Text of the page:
New ZEC candidate fees ‘ridiculous and unconstitutional’: Madhuku

HARARE – The Zimbabwe Electoral Commission (ZEC) has misunderstood its powers by imposing “ridiculous, unconstitutional, and undemocratic” charges on candidates seeking political office in future elections, constitutional law expert Professor Lovemore Madhuku said on Monday.

Madhuku, who also leads the opposition National Constitutional Assembly (NCA), accused ZEC of “incompetence”, joining a chorus of ZEC criticism.

ZEC announced last Friday that presidential candidates must pay a US$20,000 fee, MP candidates US$1,000 while senators and councillors must pay US$100 before their nomination papers are accepted.

Political parties fielding the full complement of candidates would be required to have at least US$500,000.

“ZEC in this case has misunderstood its powers, so it’s a sign of incompetence. Don’t attribute to ZEC improper motives. They’re genuine but mistaken, they’re genuine but lost, they’re genuine but incompetent,” Madhuku told a news conference in Harare.

“The way forward, as NCA we will first engage within the Political Actors Dialogue (POLAD) to have some collective position to ZEC. The court route is the second route which will come after we have exhausted the political route,” said Madhuku.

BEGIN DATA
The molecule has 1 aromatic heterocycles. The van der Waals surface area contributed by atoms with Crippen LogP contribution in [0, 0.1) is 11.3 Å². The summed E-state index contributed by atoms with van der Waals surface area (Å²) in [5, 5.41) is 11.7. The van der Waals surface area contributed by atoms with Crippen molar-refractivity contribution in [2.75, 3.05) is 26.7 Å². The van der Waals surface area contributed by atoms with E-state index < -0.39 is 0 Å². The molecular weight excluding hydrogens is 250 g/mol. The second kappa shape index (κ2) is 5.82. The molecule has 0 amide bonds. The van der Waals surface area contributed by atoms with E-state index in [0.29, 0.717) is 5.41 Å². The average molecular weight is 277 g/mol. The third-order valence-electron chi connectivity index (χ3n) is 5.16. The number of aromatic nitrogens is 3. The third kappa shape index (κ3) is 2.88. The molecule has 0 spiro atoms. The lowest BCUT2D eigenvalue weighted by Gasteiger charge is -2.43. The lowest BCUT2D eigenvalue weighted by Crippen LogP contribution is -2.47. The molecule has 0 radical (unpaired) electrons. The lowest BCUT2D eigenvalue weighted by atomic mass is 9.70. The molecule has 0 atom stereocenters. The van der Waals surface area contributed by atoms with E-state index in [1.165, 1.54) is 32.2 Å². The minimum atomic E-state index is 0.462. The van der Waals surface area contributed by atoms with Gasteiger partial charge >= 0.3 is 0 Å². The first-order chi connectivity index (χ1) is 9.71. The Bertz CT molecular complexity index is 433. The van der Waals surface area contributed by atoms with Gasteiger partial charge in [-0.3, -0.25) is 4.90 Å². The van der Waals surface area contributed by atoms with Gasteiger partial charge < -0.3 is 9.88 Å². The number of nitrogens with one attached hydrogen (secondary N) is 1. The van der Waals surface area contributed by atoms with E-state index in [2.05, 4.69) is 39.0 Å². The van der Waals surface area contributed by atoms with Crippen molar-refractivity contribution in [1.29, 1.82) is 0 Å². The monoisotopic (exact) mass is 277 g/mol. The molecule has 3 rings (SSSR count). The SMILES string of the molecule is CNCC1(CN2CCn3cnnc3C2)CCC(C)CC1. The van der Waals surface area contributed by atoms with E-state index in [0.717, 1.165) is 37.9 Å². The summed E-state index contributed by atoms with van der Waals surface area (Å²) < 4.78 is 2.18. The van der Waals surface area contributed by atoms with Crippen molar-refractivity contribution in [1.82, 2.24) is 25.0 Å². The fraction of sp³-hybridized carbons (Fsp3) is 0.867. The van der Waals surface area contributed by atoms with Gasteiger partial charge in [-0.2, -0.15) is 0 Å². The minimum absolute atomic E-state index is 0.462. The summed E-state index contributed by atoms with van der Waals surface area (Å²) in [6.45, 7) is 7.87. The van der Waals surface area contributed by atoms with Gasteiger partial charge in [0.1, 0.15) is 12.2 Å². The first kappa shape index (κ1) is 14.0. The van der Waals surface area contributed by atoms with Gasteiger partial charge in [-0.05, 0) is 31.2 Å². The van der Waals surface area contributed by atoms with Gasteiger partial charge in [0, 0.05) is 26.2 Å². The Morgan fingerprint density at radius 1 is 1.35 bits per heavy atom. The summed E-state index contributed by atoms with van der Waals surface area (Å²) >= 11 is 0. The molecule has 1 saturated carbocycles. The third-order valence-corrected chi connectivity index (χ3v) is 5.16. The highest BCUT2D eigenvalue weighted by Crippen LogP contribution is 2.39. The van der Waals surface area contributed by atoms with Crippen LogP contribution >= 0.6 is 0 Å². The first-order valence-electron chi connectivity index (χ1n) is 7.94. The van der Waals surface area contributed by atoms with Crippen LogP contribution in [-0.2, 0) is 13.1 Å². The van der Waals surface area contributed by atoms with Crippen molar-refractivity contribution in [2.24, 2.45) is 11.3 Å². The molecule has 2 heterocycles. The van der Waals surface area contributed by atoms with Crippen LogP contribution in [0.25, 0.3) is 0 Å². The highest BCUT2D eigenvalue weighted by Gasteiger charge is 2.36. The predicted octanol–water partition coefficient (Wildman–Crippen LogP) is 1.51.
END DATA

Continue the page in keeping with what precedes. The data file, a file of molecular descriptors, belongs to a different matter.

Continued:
Public opinion has been divided over the hefty nomination fees announced by ZEC with some welcoming the development as positive measure to weed out “chancers” while others warned that this would reduce politics to an elitist pursuit.

Madhuku, on the other hand, claimed that ZEC had unconstitutionally replaced nominal fees with charges that violated the constitution.

“When you go to the Electoral Act, it provides for some nominal fees, but what ZEC has done is quite substantive, it is a power that ZEC has exercised as if it were a legislative body, it doesn’t have the power to do that,” the University of Zimbabwe law professor said.

“The mere fact that ZEC is allowed by the constitution to make certain regulations regarding elections would not give ZEC such drastic powers to change our political discourse overnight. If we allow ZEC to have that power, then there’ll be no need for us to have parliament because surely the regulations that ZEC has brought about are the kind of regulations that ought to be debated by the public,” said Madhuku.

The Zimbabwe Lawyers for Human Rights have warned ZEC they are prepared to go to court within days to fight the new fees.

Enjoyed this post? Share it!